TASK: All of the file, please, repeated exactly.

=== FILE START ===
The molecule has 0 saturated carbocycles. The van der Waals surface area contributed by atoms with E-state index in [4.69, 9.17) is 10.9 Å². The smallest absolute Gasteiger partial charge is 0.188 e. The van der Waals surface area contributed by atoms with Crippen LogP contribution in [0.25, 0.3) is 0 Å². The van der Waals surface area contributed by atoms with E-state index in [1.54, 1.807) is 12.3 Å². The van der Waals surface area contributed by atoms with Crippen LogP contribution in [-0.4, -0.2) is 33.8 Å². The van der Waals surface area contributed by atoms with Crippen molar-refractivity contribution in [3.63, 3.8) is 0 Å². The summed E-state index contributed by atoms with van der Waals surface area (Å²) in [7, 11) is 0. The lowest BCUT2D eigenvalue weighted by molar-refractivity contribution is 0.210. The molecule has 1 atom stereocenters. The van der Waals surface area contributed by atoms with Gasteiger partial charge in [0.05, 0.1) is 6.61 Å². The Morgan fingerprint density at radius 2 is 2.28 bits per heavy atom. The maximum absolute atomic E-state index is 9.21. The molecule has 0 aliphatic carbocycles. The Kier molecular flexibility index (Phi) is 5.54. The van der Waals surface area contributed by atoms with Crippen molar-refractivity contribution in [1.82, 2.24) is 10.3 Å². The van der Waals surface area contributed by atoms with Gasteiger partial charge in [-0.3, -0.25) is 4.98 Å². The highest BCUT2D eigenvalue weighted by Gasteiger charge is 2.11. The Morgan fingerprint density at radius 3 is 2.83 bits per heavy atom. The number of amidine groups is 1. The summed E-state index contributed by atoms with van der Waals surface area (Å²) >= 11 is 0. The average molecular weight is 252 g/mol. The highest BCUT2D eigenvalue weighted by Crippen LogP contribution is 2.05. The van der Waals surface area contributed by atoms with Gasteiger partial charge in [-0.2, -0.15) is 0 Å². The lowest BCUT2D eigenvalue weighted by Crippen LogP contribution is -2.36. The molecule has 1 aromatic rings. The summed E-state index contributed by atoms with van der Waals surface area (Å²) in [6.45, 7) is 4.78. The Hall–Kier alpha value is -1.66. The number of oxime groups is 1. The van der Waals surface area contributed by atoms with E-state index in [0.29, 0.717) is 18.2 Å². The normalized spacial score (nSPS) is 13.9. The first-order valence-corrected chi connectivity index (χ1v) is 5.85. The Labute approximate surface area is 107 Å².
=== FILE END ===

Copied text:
The molecule has 0 saturated carbocycles. The van der Waals surface area contributed by atoms with E-state index in [4.69, 9.17) is 10.9 Å². The smallest absolute Gasteiger partial charge is 0.188 e. The van der Waals surface area contributed by atoms with Crippen LogP contribution in [0.25, 0.3) is 0 Å². The van der Waals surface area contributed by atoms with E-state index in [1.54, 1.807) is 12.3 Å². The van der Waals surface area contributed by atoms with Crippen LogP contribution in [-0.4, -0.2) is 33.8 Å². The van der Waals surface area contributed by atoms with Crippen molar-refractivity contribution in [3.63, 3.8) is 0 Å². The summed E-state index contributed by atoms with van der Waals surface area (Å²) in [7, 11) is 0. The lowest BCUT2D eigenvalue weighted by molar-refractivity contribution is 0.210. The molecule has 1 atom stereocenters. The van der Waals surface area contributed by atoms with Gasteiger partial charge in [0.05, 0.1) is 6.61 Å². The Morgan fingerprint density at radius 2 is 2.28 bits per heavy atom. The maximum absolute atomic E-state index is 9.21. The molecule has 0 aliphatic carbocycles. The Kier molecular flexibility index (Phi) is 5.54. The van der Waals surface area contributed by atoms with Crippen molar-refractivity contribution in [1.82, 2.24) is 10.3 Å². The van der Waals surface area contributed by atoms with Gasteiger partial charge in [-0.3, -0.25) is 4.98 Å². The highest BCUT2D eigenvalue weighted by Gasteiger charge is 2.11. The Morgan fingerprint density at radius 3 is 2.83 bits per heavy atom. The number of amidine groups is 1. The summed E-state index contributed by atoms with van der Waals surface area (Å²) >= 11 is 0. The average molecular weight is 252 g/mol. The highest BCUT2D eigenvalue weighted by Crippen LogP contribution is 2.05. The van der Waals surface area contributed by atoms with Gasteiger partial charge in [-0.2, -0.15) is 0 Å². The lowest BCUT2D eigenvalue weighted by Crippen LogP contribution is -2.36. The molecule has 1 aromatic rings. The summed E-state index contributed by atoms with van der Waals surface area (Å²) in [6.45, 7) is 4.78. The Hall–Kier alpha value is -1.66. The number of oxime groups is 1. The van der Waals surface area contributed by atoms with E-state index in [0.29, 0.717) is 18.2 Å². The normalized spacial score (nSPS) is 13.9. The first-order valence-corrected chi connectivity index (χ1v) is 5.85. The Labute approximate surface area is 107 Å².